Update on South Africa’s “Strategic Rhino Management Plan”

Five months ago Edna Molewa, South Africa’s Minister of Environmental Affairs, announced the “Strategic Rhino Management Plan”. It comprised elements of better intelligence and law enforcement involvement, strengthened anti-poaching efforts, and translocating rhinos into safer zones.

After the worst year of poaching in history, Molewa reported on the progress of the strategy in a media briefing today.

Here are the highlights:

Translocation Update: The program is ongoing and continues to be a success. In the last quarter of 2014, 56 rhinos had been moved out of poaching hotspots and translocated from certain areas within the Kruger National Park (KNP) to an Intensive Protection Zone (IPZ) as well as well as to other more secure areas .

In addition, approximately 100 rhinos have been translocated to neighboring States during 2014, through both private partnerships and government initiatives.

rhino relocation cornel can heerden

Rhino relocation  (Cornel Van Heerden)

Rhino Sales Update: Twenty bids were received during the SANParks tender process for the purchase of white rhino from the Kruger National Park.

Proceeds from the sale of rhino will be allocated to a ring-fenced fund that will be ploughed into conservation projects, including rhino conservation.

Security and habitat suitability assessments are to be carried out following site inspections at the properties owned by the leading bidders.

Proactive anti-poaching initiatives: During 2014 there was increased collaboration between provincial, national and international law-enforcement agencies, as well as the criminal justice system and prosecution service.

Protection Zones, including the Intensive Protection Zone (IPZ) have been set up and are fully functional.

An Intelligence Working Group on Illegal Wildlife Trade (IWG), coordinated by the National Intelligence Coordination Committee (NICOC) has been established and has started work.

forensics at rhino poaching courtesy of kruger

Forensics plays a large part in prosecution of rhino poachers. (Sibongile Khumalo)

 

Forensics: Space for the SAPS Environmental Forensic Laboratory has been identified.

Funding has been transferred to the University of Pretoria Veterinary Genetics Lab to increase capacity to process rhino DNA routine samples and to cover the costs of DNA kits

Forensic trailers have been procured and are in the process of being fitted with equipment and branded.

Arrests, investigations and prosecutions: The number of alleged poachers, couriers and syndicate members arrested has risen from 343 in 2013 to 386 in 2014.

A conviction rate of 61 per cent was secured: a figure we as the DEA remains confident will be improved. At the end of October 2014, with six months to go, the conviction rate stood at 50 per cent.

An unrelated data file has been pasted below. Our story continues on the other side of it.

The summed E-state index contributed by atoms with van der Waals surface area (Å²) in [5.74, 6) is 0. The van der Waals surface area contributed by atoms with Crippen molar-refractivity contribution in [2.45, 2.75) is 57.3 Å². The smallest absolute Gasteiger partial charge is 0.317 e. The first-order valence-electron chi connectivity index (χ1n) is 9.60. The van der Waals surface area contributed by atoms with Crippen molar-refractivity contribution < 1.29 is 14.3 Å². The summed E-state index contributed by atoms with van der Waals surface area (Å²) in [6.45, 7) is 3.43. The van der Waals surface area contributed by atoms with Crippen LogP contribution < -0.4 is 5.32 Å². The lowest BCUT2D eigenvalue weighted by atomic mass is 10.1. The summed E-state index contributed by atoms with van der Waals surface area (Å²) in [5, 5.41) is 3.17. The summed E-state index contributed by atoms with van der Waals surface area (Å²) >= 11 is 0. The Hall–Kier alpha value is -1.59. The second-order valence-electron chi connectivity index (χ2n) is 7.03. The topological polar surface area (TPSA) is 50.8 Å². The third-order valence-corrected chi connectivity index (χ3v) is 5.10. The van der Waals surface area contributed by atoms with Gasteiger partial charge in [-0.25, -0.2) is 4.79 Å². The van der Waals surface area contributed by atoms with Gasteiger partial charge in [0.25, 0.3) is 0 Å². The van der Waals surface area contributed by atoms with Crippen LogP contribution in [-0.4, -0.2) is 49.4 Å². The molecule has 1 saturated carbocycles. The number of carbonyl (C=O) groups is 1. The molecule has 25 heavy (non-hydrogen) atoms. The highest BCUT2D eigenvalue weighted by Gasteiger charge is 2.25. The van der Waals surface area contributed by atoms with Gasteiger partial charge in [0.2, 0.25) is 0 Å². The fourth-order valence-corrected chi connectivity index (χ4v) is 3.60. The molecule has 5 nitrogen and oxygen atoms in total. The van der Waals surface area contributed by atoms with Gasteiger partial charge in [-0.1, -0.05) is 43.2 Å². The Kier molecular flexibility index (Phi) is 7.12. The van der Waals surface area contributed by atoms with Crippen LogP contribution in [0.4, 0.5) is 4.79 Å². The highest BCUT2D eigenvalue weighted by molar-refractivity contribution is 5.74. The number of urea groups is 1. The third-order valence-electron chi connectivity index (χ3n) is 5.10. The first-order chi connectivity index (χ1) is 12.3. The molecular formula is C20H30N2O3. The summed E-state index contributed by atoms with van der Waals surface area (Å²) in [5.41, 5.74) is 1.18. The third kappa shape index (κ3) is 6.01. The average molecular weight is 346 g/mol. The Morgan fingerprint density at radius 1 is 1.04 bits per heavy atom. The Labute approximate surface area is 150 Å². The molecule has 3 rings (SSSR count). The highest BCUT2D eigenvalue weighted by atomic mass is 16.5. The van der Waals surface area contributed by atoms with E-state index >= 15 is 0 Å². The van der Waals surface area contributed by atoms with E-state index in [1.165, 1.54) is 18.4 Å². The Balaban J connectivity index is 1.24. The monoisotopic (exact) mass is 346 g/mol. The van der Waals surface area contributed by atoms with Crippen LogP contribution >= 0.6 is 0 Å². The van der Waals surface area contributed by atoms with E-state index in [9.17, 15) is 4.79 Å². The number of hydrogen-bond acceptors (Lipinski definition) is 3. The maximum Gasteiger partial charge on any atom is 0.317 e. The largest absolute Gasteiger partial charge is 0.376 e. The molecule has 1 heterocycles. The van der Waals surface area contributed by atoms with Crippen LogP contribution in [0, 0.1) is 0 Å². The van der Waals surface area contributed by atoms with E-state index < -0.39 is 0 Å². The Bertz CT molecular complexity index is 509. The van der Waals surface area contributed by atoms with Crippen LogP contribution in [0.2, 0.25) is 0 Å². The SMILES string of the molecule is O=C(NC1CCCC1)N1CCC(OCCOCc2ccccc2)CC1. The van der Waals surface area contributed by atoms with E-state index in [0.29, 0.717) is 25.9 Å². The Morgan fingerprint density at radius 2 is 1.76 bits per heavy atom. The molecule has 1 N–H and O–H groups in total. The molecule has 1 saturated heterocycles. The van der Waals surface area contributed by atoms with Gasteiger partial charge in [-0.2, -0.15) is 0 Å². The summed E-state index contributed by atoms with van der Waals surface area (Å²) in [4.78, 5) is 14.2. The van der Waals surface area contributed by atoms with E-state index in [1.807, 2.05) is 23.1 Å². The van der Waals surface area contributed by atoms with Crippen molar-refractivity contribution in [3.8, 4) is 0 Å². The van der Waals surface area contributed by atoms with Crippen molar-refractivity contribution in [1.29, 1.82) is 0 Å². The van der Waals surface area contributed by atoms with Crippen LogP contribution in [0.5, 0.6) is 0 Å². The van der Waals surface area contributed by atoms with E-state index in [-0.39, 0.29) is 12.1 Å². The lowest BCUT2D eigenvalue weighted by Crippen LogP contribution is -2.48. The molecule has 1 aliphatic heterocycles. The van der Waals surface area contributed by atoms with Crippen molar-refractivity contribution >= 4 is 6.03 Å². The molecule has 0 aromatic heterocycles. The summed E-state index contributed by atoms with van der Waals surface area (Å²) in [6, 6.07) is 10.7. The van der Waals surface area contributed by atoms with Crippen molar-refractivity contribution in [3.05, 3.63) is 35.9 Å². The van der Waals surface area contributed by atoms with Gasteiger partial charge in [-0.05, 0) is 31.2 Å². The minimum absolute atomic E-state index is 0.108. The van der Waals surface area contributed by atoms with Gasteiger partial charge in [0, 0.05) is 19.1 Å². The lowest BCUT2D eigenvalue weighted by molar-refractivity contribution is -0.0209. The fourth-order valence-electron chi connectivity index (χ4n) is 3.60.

In addition there was mention of additional “training programs” at the airports and with magistrates, as well as community involvement initiatives.

molewa file picture

Molewa 2014

 

According to Molewa: “We as the Department of Environmental Affairs remain confident that the integrated strategic management of rhinoceros plan is bearing fruit.

However, in the light of increased poaching numbers, it is clear that existing interventions need to be strengthened.

As we count the cost not only in terms of financial costs, but also loss of human life and risks to national security; it is important to re-emphasise that South Africa and other countries impacted by these activities, cannot win this fight alone.”

 

 

 

 

 

Categories: Rhino Ramblings | Tags: , , , , , , , , , , , | 2 Comments

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2 thoughts on “Update on South Africa’s “Strategic Rhino Management Plan”

  1. Nigel Goodman

    Given the high level of Government corruption and the agenda of Molewa to open up rhino to trade as SA sits on an estimated $100 million stockpile of horn

    Can you confirm what happens to the Rhino that have been purchased ? as its was my understanding they are going to Trophy Hunts

    What is the evidence any of the money is going into conservation ? And if any is going – as NEW Money ?

    Nigel

    • And THAT is the next question. When Oxpececkers uncovered the fate of the rhino from the sales the first time around, SA govt pulled back. After regrouping they stated there would be “guidelines” the buyers would have to follow. BUT as of yet, it’s not clear IF those guidelines will be followed and whether or not the rhinos will be safe from hunting….

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